In Malaysia's frenetic election season, even the most experienced campaigners have Singapore on their minds.
Whether it is former premier Mahathir Mohamad or a first-time candidate, there seems to be temptation to aim the occasional slingshot at the Republic.
Such attacks are not new. But this year, as the opposition Pakatan Rakyat seeks to make inroads into the Barisan Nasional (BN) bastion of Johor, next door to Singapore, they have been flintier.
"Both sides of the political spectrum are using this tactic to garner votes," Mr K. Kesavapany, former Singapore High Commissioner to Malaysia, told The Straits Times. "After the rough and tumble of the elections, things will become normal and we will do business with the government of the day."
On Tuesday, Tun Mahathir revisited the issue of Singapore's two years in Malaysia in an opinion piece in the New Straits Times.
The Democratic Action Party (DAP), he said, was like the PAP in the 1964 election with its "Malaysian Malaysia" slogan.
In his view, that pits Chinese against Malays and threatens longstanding Sino-Malay cooperation, or kongsi.
"Singapore and its chauvinistic meritocrats had to leave Malaysia," he wrote.
"But a Trojan horse was left behind in the form of a political party named DAP."
DAP veteran Lim Kit Siang is standing against outgoing Menteri Besar Abdul Ghani Othman in Gelang Patah, just across from the Second Link.
Dr Mahathir said that a win for Mr Lim would signal a victory for the approach to politics that the DAP espoused, as found in a "nearby country".
There have been other jibes.
Speaking at Southern University College, which was set up by the Chinese community, on Monday night, Prime Minister Najib Razak made reference to how outside of China and Hong Kong, Malaysia is the "most liberal and accommodating" towards Chinese education.
He added: "Not far across from Johor, across the Causeway, you won't find any Chinese schools there."
Opposition politicians also have targeted Singapore.
Last week, Mr Andy Chen, DAP candidate for the Stulang state seat in Johor Baru, resurrected the issue of a 2008 International Court of Justice ruling that awarded the island of Pedra Branca to Singapore and two outcrops, Middle Rocks, to Malaysia.
"Why did we lose it? If we are the government, we will ensure this is resolved," he said.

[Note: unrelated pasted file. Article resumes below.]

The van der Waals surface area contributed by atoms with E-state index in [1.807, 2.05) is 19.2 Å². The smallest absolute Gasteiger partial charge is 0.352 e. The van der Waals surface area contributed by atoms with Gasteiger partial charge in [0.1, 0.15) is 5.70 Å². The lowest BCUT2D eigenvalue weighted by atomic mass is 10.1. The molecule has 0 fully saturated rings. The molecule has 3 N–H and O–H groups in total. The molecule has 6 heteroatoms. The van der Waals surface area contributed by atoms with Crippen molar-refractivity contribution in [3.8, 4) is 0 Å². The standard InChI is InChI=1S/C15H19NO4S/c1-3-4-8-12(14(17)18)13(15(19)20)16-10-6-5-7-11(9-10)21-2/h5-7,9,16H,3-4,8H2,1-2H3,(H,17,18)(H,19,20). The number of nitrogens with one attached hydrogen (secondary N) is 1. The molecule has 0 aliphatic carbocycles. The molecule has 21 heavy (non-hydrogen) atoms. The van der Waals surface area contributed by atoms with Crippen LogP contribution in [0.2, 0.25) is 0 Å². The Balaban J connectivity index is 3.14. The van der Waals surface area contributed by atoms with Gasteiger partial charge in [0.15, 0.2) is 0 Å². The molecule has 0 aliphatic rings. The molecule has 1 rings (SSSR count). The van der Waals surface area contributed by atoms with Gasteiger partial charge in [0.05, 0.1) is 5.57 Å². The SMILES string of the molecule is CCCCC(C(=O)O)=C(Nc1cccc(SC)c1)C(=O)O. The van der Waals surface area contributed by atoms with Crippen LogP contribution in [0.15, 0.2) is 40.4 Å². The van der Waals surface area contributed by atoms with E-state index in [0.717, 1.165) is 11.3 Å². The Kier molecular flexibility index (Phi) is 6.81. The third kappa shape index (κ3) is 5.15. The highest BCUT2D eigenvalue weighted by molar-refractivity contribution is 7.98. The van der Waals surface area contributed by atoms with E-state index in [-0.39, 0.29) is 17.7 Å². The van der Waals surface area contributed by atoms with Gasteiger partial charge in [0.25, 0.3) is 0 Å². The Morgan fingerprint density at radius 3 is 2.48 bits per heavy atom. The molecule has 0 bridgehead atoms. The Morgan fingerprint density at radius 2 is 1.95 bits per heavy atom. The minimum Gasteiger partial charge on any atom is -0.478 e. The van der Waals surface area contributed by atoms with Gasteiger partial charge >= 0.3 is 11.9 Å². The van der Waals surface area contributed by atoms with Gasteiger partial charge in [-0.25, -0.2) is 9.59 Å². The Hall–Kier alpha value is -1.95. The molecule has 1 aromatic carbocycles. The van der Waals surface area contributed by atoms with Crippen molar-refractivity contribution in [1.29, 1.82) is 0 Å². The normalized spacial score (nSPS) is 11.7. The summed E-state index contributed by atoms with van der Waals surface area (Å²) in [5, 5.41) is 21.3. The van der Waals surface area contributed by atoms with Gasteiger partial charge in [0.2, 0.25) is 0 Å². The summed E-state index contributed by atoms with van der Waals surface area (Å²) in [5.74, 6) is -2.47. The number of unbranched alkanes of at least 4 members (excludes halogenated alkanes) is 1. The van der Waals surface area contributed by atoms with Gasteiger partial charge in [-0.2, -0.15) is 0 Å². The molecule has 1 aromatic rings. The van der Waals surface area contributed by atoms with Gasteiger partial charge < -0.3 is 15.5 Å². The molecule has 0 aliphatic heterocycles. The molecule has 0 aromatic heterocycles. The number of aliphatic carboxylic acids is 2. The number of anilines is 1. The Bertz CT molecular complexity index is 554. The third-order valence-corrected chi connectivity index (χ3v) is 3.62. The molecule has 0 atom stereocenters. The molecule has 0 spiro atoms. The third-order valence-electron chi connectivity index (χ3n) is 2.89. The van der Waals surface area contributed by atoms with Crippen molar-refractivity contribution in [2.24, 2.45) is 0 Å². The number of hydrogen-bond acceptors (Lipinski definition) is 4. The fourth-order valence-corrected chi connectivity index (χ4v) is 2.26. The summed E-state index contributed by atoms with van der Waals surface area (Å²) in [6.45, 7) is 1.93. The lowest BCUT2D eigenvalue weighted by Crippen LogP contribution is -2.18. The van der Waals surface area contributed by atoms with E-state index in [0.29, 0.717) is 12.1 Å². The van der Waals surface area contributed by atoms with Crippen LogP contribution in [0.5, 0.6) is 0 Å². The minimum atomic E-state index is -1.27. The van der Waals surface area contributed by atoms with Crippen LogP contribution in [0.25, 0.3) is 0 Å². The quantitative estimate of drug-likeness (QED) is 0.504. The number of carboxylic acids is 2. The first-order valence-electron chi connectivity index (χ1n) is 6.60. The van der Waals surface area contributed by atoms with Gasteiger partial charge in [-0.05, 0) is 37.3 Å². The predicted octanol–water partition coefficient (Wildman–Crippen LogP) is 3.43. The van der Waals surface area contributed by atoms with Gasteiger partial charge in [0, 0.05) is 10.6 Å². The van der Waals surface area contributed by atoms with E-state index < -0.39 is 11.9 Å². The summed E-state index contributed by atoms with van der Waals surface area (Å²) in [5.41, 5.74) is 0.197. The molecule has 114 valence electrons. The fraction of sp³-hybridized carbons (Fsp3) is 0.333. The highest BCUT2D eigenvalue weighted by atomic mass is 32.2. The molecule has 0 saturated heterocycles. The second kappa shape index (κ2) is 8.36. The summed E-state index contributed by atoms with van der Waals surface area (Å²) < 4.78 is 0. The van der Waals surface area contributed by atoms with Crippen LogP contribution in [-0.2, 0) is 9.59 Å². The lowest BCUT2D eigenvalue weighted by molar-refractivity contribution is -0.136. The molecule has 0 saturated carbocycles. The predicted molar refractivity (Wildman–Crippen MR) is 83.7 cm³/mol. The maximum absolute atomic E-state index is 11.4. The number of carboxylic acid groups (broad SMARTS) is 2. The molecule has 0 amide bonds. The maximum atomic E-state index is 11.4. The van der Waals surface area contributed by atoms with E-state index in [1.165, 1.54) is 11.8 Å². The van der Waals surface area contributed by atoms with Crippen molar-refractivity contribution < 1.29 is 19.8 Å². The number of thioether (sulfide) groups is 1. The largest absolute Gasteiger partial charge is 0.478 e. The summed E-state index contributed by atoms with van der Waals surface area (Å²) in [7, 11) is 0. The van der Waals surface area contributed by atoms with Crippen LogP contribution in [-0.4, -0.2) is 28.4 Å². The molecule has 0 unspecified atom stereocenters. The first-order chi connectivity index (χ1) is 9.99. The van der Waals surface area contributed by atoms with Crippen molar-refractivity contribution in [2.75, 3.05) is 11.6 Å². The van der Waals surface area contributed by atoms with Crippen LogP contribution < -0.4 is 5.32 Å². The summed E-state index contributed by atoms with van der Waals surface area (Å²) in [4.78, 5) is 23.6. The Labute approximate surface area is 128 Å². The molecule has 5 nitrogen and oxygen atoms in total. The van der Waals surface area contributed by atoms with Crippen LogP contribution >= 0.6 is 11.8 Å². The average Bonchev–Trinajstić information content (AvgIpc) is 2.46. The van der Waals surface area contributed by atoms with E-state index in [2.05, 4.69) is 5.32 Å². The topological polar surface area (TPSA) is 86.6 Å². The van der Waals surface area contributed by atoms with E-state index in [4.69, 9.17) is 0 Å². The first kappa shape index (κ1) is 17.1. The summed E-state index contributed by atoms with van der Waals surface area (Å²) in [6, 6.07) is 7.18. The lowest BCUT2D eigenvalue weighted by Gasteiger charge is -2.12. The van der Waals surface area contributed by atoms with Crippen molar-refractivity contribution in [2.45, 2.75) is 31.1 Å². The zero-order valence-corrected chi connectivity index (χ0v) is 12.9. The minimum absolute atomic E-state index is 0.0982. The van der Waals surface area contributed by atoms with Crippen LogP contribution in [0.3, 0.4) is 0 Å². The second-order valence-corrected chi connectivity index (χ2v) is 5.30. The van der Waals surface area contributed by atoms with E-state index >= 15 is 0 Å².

"The BN government does not care, (it) just gave it to Singapore. Who betrayed Malaysia?"
Mr Chen and others have also raised the issue of the swop of former Malayan Railway land in Singapore, and the sale of water from Johor to Singapore.
An issue of Harakah, the party organ of Parti Islam SeMalaysia (PAS), last month cited the Pedra Branca ruling as a "failed promise" of the government.
The newspaper also took aim at Iskandar Malaysia for "eating into" Malay reserve land and resulting in a situation where Singaporeans bought property and Singapore businesses set up shop here to ride on cheaper labour costs.
At the same time, leaflets attacking DAP for being a proxy of PAP have emerged in neighbourhoods in southern Johor.
The leaflets, which do not indicate a printer or publisher, claim the opposition would bring 87 PAP MPs from Singapore into Malaysia if it wins.
To be sure, not all mentions of Singapore are critical.
Utusan Malaysia columnist Azmi Hassan, in an April 25 article urging voters to exercise care, noted that Malays in Singapore knew how to vote tactically and had gained from actively supporting the PAP in the last two elections.
And Deputy Prime Minister Muhyiddin Yassin told a recent gathering how Johor's development in recent years was so robust that investors from Singapore and the Middle East now want to invest in the state.
"People from Singapore are envious of the developments taking place in Johor," he told hundreds of Chinese educators.
"Why would you want to change things?" he asked, in a dig at the opposition's "Change" slogan.